Similar studies analysing global trends
Other pre-print (not peer-reviewed) papers have drawn similar conclusions, correlating hot and humid regions and COVID-19.
In a paper posted on SSRN on March 9, 2020, researchers from the University of Maryland’s Institute of Virology found that the COVID-19 virus transmits more effectively between humans when the humidity is low and the average temperatures are between 5 and 11°C.
“The distribution of significant community outbreaks along restricted latitude, temperature, and humidity are consistent with the behaviour of a seasonal respiratory virus,” the Maryland study said.
Other coronaviruses, which usually cause common cold symptoms among humans, have been shown to affect people the most between December and April, and are undetectable in summer months in temperate regions, the study added.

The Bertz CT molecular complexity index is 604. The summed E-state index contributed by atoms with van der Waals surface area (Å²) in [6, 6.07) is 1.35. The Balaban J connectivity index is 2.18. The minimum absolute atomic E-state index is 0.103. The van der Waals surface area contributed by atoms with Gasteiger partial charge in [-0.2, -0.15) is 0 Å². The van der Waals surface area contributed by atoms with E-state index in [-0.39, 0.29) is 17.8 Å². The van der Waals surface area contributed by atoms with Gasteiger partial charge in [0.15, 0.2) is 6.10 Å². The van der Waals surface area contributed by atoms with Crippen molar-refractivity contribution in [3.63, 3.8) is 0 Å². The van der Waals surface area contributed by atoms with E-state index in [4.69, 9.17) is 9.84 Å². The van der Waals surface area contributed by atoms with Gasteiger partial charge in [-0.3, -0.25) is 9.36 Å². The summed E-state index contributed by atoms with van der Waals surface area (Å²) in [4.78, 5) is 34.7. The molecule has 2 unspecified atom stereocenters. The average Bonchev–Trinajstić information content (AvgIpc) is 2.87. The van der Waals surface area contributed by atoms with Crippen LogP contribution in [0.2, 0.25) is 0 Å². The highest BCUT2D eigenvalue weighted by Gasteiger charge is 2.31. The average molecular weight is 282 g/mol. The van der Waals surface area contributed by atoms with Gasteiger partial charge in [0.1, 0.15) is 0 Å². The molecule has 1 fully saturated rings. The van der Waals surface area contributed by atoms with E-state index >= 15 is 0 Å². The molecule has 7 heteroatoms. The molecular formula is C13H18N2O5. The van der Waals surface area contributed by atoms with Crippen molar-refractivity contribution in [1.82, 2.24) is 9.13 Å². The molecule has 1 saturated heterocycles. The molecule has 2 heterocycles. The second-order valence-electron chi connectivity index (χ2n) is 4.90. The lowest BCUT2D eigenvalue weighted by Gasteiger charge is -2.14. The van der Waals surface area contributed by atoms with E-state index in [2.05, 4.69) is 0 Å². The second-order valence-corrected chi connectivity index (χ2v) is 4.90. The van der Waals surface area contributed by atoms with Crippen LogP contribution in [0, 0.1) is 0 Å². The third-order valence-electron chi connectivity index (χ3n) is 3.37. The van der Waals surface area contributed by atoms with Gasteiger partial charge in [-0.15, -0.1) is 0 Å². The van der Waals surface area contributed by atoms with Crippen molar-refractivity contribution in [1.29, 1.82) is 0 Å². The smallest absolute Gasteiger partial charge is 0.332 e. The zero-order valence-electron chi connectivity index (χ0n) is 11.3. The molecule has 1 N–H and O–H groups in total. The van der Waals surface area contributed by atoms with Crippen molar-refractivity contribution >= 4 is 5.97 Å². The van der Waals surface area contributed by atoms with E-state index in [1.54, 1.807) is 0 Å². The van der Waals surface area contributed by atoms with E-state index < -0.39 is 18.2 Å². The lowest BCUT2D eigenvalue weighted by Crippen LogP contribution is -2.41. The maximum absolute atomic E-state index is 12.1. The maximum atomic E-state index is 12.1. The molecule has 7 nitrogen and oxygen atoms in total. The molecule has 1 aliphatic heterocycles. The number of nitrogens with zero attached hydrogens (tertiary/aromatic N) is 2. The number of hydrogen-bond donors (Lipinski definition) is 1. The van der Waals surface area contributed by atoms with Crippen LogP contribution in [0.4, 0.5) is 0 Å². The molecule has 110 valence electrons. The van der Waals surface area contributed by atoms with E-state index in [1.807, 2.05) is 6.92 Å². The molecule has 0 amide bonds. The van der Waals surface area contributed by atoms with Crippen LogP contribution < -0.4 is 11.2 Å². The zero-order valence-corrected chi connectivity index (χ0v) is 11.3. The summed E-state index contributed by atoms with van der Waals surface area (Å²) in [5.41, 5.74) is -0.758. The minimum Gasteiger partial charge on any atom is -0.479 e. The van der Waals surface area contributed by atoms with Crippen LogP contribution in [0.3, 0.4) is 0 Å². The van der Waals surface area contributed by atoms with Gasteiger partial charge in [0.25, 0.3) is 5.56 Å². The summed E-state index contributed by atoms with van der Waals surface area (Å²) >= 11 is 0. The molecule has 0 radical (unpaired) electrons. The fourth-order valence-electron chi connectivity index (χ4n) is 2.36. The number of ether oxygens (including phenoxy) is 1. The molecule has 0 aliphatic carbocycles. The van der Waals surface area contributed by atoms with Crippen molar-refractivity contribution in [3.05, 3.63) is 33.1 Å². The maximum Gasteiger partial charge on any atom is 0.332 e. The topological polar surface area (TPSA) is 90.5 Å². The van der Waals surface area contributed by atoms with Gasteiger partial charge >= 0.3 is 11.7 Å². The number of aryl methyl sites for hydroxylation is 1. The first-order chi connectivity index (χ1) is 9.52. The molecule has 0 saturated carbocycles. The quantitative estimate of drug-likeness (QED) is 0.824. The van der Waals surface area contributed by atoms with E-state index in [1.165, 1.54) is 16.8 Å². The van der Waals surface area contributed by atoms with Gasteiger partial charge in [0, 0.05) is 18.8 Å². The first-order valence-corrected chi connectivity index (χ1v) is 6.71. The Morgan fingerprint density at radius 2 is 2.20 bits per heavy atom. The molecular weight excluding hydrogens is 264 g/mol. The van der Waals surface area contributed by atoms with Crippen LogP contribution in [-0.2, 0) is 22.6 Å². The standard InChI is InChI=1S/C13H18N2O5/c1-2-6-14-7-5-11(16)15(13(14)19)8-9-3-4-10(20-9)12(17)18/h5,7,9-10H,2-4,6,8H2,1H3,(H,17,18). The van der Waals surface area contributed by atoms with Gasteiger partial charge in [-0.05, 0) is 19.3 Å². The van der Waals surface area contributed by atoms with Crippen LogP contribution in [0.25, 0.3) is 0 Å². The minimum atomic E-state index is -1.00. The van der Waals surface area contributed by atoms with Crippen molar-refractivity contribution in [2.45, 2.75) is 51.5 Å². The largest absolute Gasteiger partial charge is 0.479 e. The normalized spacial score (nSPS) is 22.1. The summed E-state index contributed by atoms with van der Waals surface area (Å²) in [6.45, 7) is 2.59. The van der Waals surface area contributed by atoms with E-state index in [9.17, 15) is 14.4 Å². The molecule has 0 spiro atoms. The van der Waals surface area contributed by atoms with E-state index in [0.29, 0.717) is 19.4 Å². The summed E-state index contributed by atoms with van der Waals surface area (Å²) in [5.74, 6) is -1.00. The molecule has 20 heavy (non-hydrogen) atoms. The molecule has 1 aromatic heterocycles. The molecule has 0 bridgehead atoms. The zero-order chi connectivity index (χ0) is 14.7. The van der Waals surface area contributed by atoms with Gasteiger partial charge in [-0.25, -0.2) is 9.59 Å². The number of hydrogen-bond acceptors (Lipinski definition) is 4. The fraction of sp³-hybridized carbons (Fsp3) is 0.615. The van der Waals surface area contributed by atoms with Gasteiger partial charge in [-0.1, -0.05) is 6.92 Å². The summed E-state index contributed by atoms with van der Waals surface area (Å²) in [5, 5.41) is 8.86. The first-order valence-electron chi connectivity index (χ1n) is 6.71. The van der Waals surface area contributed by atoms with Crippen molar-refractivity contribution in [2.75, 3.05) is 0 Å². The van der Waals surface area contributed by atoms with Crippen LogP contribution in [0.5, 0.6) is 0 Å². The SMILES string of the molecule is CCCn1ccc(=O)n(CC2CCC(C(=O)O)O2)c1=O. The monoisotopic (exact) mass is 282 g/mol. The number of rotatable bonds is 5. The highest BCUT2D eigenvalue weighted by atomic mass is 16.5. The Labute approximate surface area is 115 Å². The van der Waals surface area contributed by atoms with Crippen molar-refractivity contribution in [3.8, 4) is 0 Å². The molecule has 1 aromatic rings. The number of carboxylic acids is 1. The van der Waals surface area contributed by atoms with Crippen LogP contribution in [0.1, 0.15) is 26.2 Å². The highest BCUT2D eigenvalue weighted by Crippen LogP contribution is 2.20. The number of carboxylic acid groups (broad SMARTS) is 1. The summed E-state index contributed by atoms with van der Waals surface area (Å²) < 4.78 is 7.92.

Another study, posted on March 16, 2020 in medRxiv and authored by two researchers from Spain and Finland, said 95% of positive cases across the world as of March 10, 2020 occurred at temperatures between -2 and 10°C.
Studies analysing COVID-19 trends specifically in China
Two earlier studies, one by Chinese researchers and another by an independent Indian researcher, also establish similar links. Both the studies posted in SSRN analysed the COVID-19 outbreak specifically in China for different time-periods and persisting weather conditions.
One team led by researchers from Beihang University in China studied COVID-19 transmission specifically in 100 Chinese cities with more than 40 cases, between January 21 and January 23, 2020, before the government announced interventions on January 24.
Hot and humid cities saw a slower rate of spread than cold and dry ones, the study said. High temperature and high relative humidity significantly reduce the transmission of COVID-19, it said--an increase of just 1°C in temperature and 1% in relative humidity substantially lowered the virus’s transmission, said the study posted on March 10, 2020.